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4K Bridge Simulation System helps steer maritime centre into the future

Students and commercial clients now have access to the latest in state-of-the-art situation training technology thanks to $1.4 million upgrade at the Australian Maritime College, a specialist institute of the University of Tasmania.
The upgrade includes the world’s first installation of Panasonic’s ultra-high resolution 4K Full Mission Bridge Simulation Projection System, providing users with unparalleled realism.
“This upgrade provides a higher level of immersion in the simulator,” AMC Centre for Maritime Simulations Manager Damien Freeman said.
“This image is clearer, brighter and more colorful with less visible pixels, so the user experiences a more realistic perception of the simulated environment.”
AMC National Centre for Ports and Shipping Director Professor Thanasis Karlis said the $660,000 project system was part of a multi-stage upgrade which included the installation of two 360-degree tug simulators plus new desktop simulation software specialising in liquid cargo handling and engine room operations.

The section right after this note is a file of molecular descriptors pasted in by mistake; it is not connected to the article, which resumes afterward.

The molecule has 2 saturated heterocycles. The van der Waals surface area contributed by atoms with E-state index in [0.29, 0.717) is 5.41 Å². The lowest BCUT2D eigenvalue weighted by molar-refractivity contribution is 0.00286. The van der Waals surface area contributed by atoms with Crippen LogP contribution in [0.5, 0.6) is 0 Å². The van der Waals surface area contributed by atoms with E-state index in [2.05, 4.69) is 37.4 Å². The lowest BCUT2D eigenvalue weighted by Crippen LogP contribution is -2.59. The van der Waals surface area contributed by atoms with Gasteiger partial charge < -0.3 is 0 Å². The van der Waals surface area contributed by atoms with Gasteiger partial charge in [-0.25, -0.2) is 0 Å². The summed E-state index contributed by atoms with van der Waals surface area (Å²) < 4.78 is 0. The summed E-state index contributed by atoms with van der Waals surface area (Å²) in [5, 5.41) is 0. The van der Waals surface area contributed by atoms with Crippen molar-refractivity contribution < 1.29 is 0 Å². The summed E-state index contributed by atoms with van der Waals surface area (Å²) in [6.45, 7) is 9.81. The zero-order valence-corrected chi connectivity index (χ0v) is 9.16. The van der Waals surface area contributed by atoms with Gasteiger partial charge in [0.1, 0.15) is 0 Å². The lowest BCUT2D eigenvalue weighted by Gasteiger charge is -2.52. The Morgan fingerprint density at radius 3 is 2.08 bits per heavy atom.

“These significant upgrades have allowed us to reconfigure the Centre for Maritime Simulations to meet the changing needs of our clients and students, and we’re pleased to be able to offer them the most advanced simulation training experience in the world,” Professor Karlis said.
“Our facilities are used for maritime human factors research and investigation into port development, ship manoeuvring, and improving ship and port safety. They also help bridge the gap between theory and practice in the training of ship masters and deck officers. The upgraded Panasonic projector system enhances that capability and ensure AMC continues to be a leader in maritime simulation.”
An interactive 60-inch electronic chart table has also been developed in-house to record training sessions in the ship simulator and provide clients with debriefing capabilities. The final stage of the upgrade will be the installation of a standalone touchscreen engine room simulator expected to come online mid-2016.
Mr Freeman said that touchscreen technology was a recent advancement for training simulators and would allow for a more tailored experience.
“The advantages of having touchscreeen and computer displays are that you can load a variety of different engines and bring them up to do type-specific training. So the students will be virtually trained using the engines they encounter in the real world,” he said.

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